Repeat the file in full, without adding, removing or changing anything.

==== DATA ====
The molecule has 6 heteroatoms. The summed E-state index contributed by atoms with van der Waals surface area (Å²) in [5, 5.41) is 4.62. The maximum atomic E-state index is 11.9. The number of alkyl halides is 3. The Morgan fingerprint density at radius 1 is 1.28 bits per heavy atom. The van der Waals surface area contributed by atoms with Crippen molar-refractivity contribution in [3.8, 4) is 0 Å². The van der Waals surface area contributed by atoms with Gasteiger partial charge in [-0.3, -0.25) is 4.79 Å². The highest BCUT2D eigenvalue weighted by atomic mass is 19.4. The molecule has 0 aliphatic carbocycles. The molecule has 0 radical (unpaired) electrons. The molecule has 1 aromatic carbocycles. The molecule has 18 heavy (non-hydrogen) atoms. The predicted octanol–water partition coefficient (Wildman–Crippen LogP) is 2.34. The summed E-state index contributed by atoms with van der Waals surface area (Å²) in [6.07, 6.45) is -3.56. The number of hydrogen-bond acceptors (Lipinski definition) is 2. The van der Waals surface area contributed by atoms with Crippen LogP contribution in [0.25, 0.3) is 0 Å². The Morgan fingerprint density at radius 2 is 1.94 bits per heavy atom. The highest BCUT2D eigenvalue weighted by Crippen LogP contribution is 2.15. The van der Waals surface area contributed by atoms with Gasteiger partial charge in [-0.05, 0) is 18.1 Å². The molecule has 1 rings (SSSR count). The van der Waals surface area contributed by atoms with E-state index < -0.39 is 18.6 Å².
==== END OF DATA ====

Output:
The molecule has 6 heteroatoms. The summed E-state index contributed by atoms with van der Waals surface area (Å²) in [5, 5.41) is 4.62. The maximum atomic E-state index is 11.9. The number of alkyl halides is 3. The Morgan fingerprint density at radius 1 is 1.28 bits per heavy atom. The van der Waals surface area contributed by atoms with Crippen molar-refractivity contribution in [3.8, 4) is 0 Å². The van der Waals surface area contributed by atoms with Gasteiger partial charge in [-0.3, -0.25) is 4.79 Å². The highest BCUT2D eigenvalue weighted by atomic mass is 19.4. The molecule has 0 aliphatic carbocycles. The molecule has 0 radical (unpaired) electrons. The molecule has 1 aromatic carbocycles. The molecule has 18 heavy (non-hydrogen) atoms. The predicted octanol–water partition coefficient (Wildman–Crippen LogP) is 2.34. The summed E-state index contributed by atoms with van der Waals surface area (Å²) in [6.07, 6.45) is -3.56. The number of hydrogen-bond acceptors (Lipinski definition) is 2. The van der Waals surface area contributed by atoms with Crippen LogP contribution in [0.25, 0.3) is 0 Å². The Morgan fingerprint density at radius 2 is 1.94 bits per heavy atom. The highest BCUT2D eigenvalue weighted by Crippen LogP contribution is 2.15. The van der Waals surface area contributed by atoms with Gasteiger partial charge in [-0.05, 0) is 18.1 Å². The molecule has 1 rings (SSSR count). The van der Waals surface area contributed by atoms with E-state index < -0.39 is 18.6 Å².